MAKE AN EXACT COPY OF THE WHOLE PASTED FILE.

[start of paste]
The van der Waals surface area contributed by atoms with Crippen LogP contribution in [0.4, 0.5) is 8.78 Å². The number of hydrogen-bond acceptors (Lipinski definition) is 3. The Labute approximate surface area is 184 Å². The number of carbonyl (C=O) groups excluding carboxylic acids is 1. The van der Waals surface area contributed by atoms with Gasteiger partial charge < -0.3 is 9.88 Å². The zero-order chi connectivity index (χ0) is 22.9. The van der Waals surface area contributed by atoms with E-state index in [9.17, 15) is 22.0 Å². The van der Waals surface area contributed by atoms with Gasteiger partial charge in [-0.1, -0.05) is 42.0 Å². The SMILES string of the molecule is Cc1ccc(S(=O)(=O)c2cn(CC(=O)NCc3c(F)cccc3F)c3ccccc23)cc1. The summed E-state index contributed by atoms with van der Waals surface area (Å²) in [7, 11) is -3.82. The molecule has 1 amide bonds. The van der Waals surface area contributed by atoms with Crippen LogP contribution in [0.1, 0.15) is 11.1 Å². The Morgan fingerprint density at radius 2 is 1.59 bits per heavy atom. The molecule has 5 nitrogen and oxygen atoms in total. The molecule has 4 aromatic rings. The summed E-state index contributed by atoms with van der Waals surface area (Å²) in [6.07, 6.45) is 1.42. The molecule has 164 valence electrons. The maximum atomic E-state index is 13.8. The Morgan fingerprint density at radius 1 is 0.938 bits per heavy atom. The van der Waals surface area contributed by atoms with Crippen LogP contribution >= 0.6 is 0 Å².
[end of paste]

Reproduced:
The van der Waals surface area contributed by atoms with Crippen LogP contribution in [0.4, 0.5) is 8.78 Å². The number of hydrogen-bond acceptors (Lipinski definition) is 3. The Labute approximate surface area is 184 Å². The number of carbonyl (C=O) groups excluding carboxylic acids is 1. The van der Waals surface area contributed by atoms with Gasteiger partial charge < -0.3 is 9.88 Å². The zero-order chi connectivity index (χ0) is 22.9. The van der Waals surface area contributed by atoms with E-state index in [9.17, 15) is 22.0 Å². The van der Waals surface area contributed by atoms with Gasteiger partial charge in [-0.1, -0.05) is 42.0 Å². The SMILES string of the molecule is Cc1ccc(S(=O)(=O)c2cn(CC(=O)NCc3c(F)cccc3F)c3ccccc23)cc1. The summed E-state index contributed by atoms with van der Waals surface area (Å²) in [7, 11) is -3.82. The molecule has 1 amide bonds. The van der Waals surface area contributed by atoms with Crippen LogP contribution in [0.1, 0.15) is 11.1 Å². The Morgan fingerprint density at radius 2 is 1.59 bits per heavy atom. The molecule has 5 nitrogen and oxygen atoms in total. The molecule has 4 aromatic rings. The summed E-state index contributed by atoms with van der Waals surface area (Å²) in [6.07, 6.45) is 1.42. The molecule has 164 valence electrons. The maximum atomic E-state index is 13.8. The Morgan fingerprint density at radius 1 is 0.938 bits per heavy atom. The van der Waals surface area contributed by atoms with Crippen LogP contribution >= 0.6 is 0 Å².